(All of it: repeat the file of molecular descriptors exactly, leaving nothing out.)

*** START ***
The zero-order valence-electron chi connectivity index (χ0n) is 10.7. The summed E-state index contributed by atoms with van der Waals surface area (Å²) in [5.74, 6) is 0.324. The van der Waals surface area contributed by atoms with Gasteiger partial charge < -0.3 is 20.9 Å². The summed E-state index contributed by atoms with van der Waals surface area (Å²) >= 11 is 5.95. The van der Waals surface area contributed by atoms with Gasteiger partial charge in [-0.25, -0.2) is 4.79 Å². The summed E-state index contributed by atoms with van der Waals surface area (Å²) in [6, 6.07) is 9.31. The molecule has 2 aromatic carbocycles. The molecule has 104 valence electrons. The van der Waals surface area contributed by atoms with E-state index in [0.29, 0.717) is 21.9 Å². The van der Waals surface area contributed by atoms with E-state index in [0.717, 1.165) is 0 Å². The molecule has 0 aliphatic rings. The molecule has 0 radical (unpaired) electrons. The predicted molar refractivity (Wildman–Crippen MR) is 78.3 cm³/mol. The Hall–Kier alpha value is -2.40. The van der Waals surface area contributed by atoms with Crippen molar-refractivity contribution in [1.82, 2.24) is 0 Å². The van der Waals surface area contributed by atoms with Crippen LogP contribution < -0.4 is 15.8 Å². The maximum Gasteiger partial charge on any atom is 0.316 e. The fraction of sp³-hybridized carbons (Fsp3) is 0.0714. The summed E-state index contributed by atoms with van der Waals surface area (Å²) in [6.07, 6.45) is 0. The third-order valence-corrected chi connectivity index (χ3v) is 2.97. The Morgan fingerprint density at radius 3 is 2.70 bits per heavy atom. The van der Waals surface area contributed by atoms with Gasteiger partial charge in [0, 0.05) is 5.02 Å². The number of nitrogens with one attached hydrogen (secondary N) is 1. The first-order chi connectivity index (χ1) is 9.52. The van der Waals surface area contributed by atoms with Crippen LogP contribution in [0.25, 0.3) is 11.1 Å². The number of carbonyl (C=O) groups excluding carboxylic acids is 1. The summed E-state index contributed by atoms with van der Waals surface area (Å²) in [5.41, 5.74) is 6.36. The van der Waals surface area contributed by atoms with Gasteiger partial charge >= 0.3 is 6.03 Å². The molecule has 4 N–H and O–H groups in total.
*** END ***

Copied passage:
The zero-order valence-electron chi connectivity index (χ0n) is 10.7. The summed E-state index contributed by atoms with van der Waals surface area (Å²) in [5.74, 6) is 0.324. The van der Waals surface area contributed by atoms with Gasteiger partial charge < -0.3 is 20.9 Å². The summed E-state index contributed by atoms with van der Waals surface area (Å²) >= 11 is 5.95. The van der Waals surface area contributed by atoms with Gasteiger partial charge in [-0.25, -0.2) is 4.79 Å². The summed E-state index contributed by atoms with van der Waals surface area (Å²) in [6, 6.07) is 9.31. The molecule has 2 aromatic carbocycles. The molecule has 104 valence electrons. The van der Waals surface area contributed by atoms with E-state index in [0.29, 0.717) is 21.9 Å². The van der Waals surface area contributed by atoms with E-state index in [0.717, 1.165) is 0 Å². The molecule has 0 aliphatic rings. The molecule has 0 radical (unpaired) electrons. The predicted molar refractivity (Wildman–Crippen MR) is 78.3 cm³/mol. The Hall–Kier alpha value is -2.40. The van der Waals surface area contributed by atoms with Crippen molar-refractivity contribution in [1.82, 2.24) is 0 Å². The van der Waals surface area contributed by atoms with Crippen LogP contribution < -0.4 is 15.8 Å². The maximum Gasteiger partial charge on any atom is 0.316 e. The fraction of sp³-hybridized carbons (Fsp3) is 0.0714. The summed E-state index contributed by atoms with van der Waals surface area (Å²) in [6.07, 6.45) is 0. The third-order valence-corrected chi connectivity index (χ3v) is 2.97. The Morgan fingerprint density at radius 3 is 2.70 bits per heavy atom. The van der Waals surface area contributed by atoms with Gasteiger partial charge in [0, 0.05) is 5.02 Å². The number of nitrogens with one attached hydrogen (secondary N) is 1. The first-order chi connectivity index (χ1) is 9.52. The van der Waals surface area contributed by atoms with Crippen LogP contribution in [0.25, 0.3) is 11.1 Å². The number of carbonyl (C=O) groups excluding carboxylic acids is 1. The summed E-state index contributed by atoms with van der Waals surface area (Å²) in [5.41, 5.74) is 6.36. The van der Waals surface area contributed by atoms with Gasteiger partial charge >= 0.3 is 6.03 Å². The molecule has 4 N–H and O–H groups in total.